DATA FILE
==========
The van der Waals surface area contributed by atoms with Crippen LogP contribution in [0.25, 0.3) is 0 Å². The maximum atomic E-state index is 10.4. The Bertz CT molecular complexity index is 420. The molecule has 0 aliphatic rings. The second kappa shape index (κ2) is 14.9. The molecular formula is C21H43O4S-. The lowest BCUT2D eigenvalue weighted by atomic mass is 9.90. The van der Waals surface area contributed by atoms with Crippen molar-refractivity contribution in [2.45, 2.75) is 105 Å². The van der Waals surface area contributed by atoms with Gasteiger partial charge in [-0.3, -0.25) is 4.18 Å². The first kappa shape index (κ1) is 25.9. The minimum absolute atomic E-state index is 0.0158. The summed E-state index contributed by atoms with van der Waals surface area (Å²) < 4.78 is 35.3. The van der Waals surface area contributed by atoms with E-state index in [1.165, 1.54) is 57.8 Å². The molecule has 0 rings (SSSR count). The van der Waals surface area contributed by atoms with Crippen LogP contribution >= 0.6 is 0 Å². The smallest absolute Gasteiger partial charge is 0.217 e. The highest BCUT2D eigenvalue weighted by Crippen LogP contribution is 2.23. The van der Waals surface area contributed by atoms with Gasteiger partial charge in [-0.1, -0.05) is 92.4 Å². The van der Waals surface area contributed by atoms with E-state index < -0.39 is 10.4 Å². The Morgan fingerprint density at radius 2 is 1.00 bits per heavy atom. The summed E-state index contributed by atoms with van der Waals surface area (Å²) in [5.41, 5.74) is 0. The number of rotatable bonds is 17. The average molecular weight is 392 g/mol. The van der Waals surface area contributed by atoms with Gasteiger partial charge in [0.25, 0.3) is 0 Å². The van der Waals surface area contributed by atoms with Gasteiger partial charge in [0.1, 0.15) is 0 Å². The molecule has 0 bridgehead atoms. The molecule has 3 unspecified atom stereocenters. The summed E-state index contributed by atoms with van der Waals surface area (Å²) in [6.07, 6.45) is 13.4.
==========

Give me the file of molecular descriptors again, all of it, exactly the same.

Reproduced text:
The van der Waals surface area contributed by atoms with Crippen LogP contribution in [0.25, 0.3) is 0 Å². The maximum atomic E-state index is 10.4. The Bertz CT molecular complexity index is 420. The molecule has 0 aliphatic rings. The second kappa shape index (κ2) is 14.9. The molecular formula is C21H43O4S-. The lowest BCUT2D eigenvalue weighted by atomic mass is 9.90. The van der Waals surface area contributed by atoms with Crippen molar-refractivity contribution in [2.45, 2.75) is 105 Å². The van der Waals surface area contributed by atoms with Gasteiger partial charge in [-0.3, -0.25) is 4.18 Å². The first kappa shape index (κ1) is 25.9. The minimum absolute atomic E-state index is 0.0158. The summed E-state index contributed by atoms with van der Waals surface area (Å²) < 4.78 is 35.3. The van der Waals surface area contributed by atoms with E-state index in [1.165, 1.54) is 57.8 Å². The molecule has 0 rings (SSSR count). The van der Waals surface area contributed by atoms with Crippen LogP contribution >= 0.6 is 0 Å². The smallest absolute Gasteiger partial charge is 0.217 e. The highest BCUT2D eigenvalue weighted by Crippen LogP contribution is 2.23. The van der Waals surface area contributed by atoms with Gasteiger partial charge in [-0.1, -0.05) is 92.4 Å². The van der Waals surface area contributed by atoms with E-state index < -0.39 is 10.4 Å². The Morgan fingerprint density at radius 2 is 1.00 bits per heavy atom. The summed E-state index contributed by atoms with van der Waals surface area (Å²) in [5.41, 5.74) is 0. The number of rotatable bonds is 17. The average molecular weight is 392 g/mol. The van der Waals surface area contributed by atoms with Gasteiger partial charge in [0.25, 0.3) is 0 Å². The van der Waals surface area contributed by atoms with Gasteiger partial charge in [0.1, 0.15) is 0 Å². The molecule has 0 bridgehead atoms. The molecule has 3 unspecified atom stereocenters. The summed E-state index contributed by atoms with van der Waals surface area (Å²) in [6.07, 6.45) is 13.4.